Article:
Re: Towards a classification system for uses of the Private Use Area

From: Kenneth Whistler (
Date: Sun Apr 28 2002 - 18:06:47 EDT

William Overington continued:

> Then, in order to apply the classification system to any plain text file,
> the file needs to contain some classification characters near the start.
> For a file using the Egyptian hieroglyphics characters, the following
> sequence would be needed.
> U+F35B U+F333 U+F330 U+F330 U+F331 U+F35D

Why not simply insert the following text at the top of the file or page:

"This text includes PUA characters which require the use of the
 font XXX.ttf for proper display, accessible at http://xxx/yyy/"

This accomplishes everything you indicate below, without the need
for a semi-standard agreement on U+FE.. characters, without any
"findpuac.ttf" font required to read the labelling, and without
any need for maintenance of a "type tray" registry someplace that
people would have to apply to to get their type tray identification

> Suppose then that one day someone comes across a plain text file and within
> that plain text file are character codes from the Private Use Area and that
> person has no idea as to which character set those character codes may be
> intended to represent.

Problem obviated by the alternative approach.

> So, the person looks at that file using a word processing program and
> chooses to use a specially made fount named findpuac.ttf (that is, the find
> private use area classification fount) which has all characters as zero
> width except for the eighteen characters in the U+F3.. block which I
> mentioned in my previous posting, those eighteen characters being
> implemented in the findpuac.ttf fount as having analysis glyphs as detailed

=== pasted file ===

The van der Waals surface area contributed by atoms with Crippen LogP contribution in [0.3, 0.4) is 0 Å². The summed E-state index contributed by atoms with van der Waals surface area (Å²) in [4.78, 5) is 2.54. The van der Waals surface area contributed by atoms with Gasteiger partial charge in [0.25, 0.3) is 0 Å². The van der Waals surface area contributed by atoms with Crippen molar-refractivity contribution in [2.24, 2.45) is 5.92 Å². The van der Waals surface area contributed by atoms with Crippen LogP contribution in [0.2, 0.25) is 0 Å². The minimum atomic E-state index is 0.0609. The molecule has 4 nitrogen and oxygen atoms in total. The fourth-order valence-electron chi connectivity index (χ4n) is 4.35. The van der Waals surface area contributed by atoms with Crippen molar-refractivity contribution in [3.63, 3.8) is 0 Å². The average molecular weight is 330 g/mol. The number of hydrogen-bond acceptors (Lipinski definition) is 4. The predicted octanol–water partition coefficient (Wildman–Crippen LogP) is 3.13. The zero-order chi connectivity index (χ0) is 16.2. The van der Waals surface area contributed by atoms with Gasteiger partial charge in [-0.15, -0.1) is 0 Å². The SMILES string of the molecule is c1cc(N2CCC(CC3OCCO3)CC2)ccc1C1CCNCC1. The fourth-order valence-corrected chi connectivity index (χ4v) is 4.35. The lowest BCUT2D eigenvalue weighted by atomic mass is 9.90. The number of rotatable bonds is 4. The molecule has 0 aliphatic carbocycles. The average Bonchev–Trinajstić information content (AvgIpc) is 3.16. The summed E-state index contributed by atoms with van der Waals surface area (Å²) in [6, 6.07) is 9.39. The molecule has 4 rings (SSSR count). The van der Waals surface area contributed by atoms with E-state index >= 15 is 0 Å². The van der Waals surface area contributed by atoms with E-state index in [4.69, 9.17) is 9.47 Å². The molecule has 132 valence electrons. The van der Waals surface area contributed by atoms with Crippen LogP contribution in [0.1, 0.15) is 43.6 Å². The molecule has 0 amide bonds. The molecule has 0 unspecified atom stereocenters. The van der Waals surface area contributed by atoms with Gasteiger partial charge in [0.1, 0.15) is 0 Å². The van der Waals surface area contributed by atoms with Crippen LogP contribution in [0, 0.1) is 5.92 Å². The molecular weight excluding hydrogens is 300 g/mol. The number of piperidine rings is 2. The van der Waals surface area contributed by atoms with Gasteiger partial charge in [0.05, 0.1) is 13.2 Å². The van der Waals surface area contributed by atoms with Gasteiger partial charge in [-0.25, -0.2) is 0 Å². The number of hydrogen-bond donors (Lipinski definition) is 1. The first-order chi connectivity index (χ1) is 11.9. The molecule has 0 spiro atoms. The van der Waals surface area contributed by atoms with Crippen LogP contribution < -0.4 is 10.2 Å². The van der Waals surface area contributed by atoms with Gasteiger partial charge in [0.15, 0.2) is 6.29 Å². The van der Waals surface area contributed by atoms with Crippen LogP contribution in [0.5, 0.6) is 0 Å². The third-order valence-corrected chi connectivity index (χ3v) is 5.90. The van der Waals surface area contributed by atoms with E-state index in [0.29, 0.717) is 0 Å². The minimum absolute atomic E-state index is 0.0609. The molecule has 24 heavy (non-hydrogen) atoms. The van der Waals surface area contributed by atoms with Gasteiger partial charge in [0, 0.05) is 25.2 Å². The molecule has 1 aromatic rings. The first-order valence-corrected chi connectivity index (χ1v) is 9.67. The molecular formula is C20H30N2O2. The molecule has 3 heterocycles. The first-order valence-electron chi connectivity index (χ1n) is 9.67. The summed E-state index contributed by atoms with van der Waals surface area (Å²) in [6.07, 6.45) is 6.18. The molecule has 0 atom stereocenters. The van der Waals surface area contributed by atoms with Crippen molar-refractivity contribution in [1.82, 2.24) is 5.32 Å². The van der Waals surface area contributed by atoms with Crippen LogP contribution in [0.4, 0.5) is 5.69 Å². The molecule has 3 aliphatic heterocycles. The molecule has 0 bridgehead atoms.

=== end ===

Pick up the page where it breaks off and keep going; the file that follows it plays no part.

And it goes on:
> in my previous posting.

Unneeded in the alternative approach.

> The screen display gives a code of C001 which the
> person can look up in a web based reference list

Unneeded in the alternative approach.

> and there finds out that it
> is in fact a particular character set for cuneiform characters. The web
> based reference list contains a link to a website from which the person
> downloads a copy of a special fount that contains the cuneiform characters.

Directly readable in the original document using the alternative approach.

> The plain text file is then displayed using that fount.

Same in both approaches.

> That fount has the
> eighteen characters in the U+F3.. block which I mentioned as being zero
> width, so that they do not affect the display at all when the file is
> displayed.

Unnecessary in the alternative approach.

> So, I suggest that the system is not too complex at all to implement and
> use.

The existence of a *much* simpler alternative approach indicates to me
that it is indeed too complex, and that the availability of the obvious
alternative will preclude heading in this direction.


This archive was generated by hypermail 2.1.2 : Sun Apr 28 2002 - 18:54:09 EDT